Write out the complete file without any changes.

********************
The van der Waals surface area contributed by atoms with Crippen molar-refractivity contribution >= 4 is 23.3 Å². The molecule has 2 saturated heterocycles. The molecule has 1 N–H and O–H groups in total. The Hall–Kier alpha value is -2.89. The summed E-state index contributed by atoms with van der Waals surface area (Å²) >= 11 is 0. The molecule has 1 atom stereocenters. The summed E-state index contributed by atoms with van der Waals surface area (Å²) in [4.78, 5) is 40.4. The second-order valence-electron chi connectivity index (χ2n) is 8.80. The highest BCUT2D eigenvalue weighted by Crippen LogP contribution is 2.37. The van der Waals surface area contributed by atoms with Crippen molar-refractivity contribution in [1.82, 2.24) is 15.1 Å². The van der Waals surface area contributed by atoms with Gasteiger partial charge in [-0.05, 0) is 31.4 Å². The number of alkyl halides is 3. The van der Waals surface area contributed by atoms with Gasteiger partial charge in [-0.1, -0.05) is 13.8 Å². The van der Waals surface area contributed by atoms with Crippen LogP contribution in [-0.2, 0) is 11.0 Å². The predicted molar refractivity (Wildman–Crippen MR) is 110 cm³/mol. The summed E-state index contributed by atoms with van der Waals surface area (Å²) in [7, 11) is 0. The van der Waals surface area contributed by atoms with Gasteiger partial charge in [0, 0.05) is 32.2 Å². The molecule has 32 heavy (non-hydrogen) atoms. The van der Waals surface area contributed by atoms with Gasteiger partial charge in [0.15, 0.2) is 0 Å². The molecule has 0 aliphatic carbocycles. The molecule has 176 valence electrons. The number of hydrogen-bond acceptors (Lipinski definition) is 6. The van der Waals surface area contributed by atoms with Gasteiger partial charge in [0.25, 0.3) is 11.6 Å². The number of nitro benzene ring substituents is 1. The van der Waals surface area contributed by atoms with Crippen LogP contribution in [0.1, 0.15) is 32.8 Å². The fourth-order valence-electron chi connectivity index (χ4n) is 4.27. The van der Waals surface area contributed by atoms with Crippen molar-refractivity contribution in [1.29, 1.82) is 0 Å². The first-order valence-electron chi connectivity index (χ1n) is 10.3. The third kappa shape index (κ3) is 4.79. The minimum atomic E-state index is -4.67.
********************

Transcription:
The van der Waals surface area contributed by atoms with Crippen molar-refractivity contribution >= 4 is 23.3 Å². The molecule has 2 saturated heterocycles. The molecule has 1 N–H and O–H groups in total. The Hall–Kier alpha value is -2.89. The summed E-state index contributed by atoms with van der Waals surface area (Å²) >= 11 is 0. The molecule has 1 atom stereocenters. The summed E-state index contributed by atoms with van der Waals surface area (Å²) in [4.78, 5) is 40.4. The second-order valence-electron chi connectivity index (χ2n) is 8.80. The highest BCUT2D eigenvalue weighted by Crippen LogP contribution is 2.37. The van der Waals surface area contributed by atoms with Crippen molar-refractivity contribution in [1.82, 2.24) is 15.1 Å². The van der Waals surface area contributed by atoms with Gasteiger partial charge in [-0.05, 0) is 31.4 Å². The number of alkyl halides is 3. The van der Waals surface area contributed by atoms with Gasteiger partial charge in [-0.1, -0.05) is 13.8 Å². The van der Waals surface area contributed by atoms with Crippen LogP contribution in [-0.2, 0) is 11.0 Å². The predicted molar refractivity (Wildman–Crippen MR) is 110 cm³/mol. The summed E-state index contributed by atoms with van der Waals surface area (Å²) in [7, 11) is 0. The van der Waals surface area contributed by atoms with Gasteiger partial charge in [0, 0.05) is 32.2 Å². The molecule has 32 heavy (non-hydrogen) atoms. The van der Waals surface area contributed by atoms with Gasteiger partial charge in [0.15, 0.2) is 0 Å². The molecule has 0 aliphatic carbocycles. The molecule has 176 valence electrons. The number of hydrogen-bond acceptors (Lipinski definition) is 6. The van der Waals surface area contributed by atoms with Gasteiger partial charge in [0.25, 0.3) is 11.6 Å². The number of nitro benzene ring substituents is 1. The van der Waals surface area contributed by atoms with Crippen LogP contribution in [0.1, 0.15) is 32.8 Å². The fourth-order valence-electron chi connectivity index (χ4n) is 4.27. The van der Waals surface area contributed by atoms with Crippen molar-refractivity contribution in [1.29, 1.82) is 0 Å². The first-order valence-electron chi connectivity index (χ1n) is 10.3. The third kappa shape index (κ3) is 4.79. The minimum atomic E-state index is -4.67.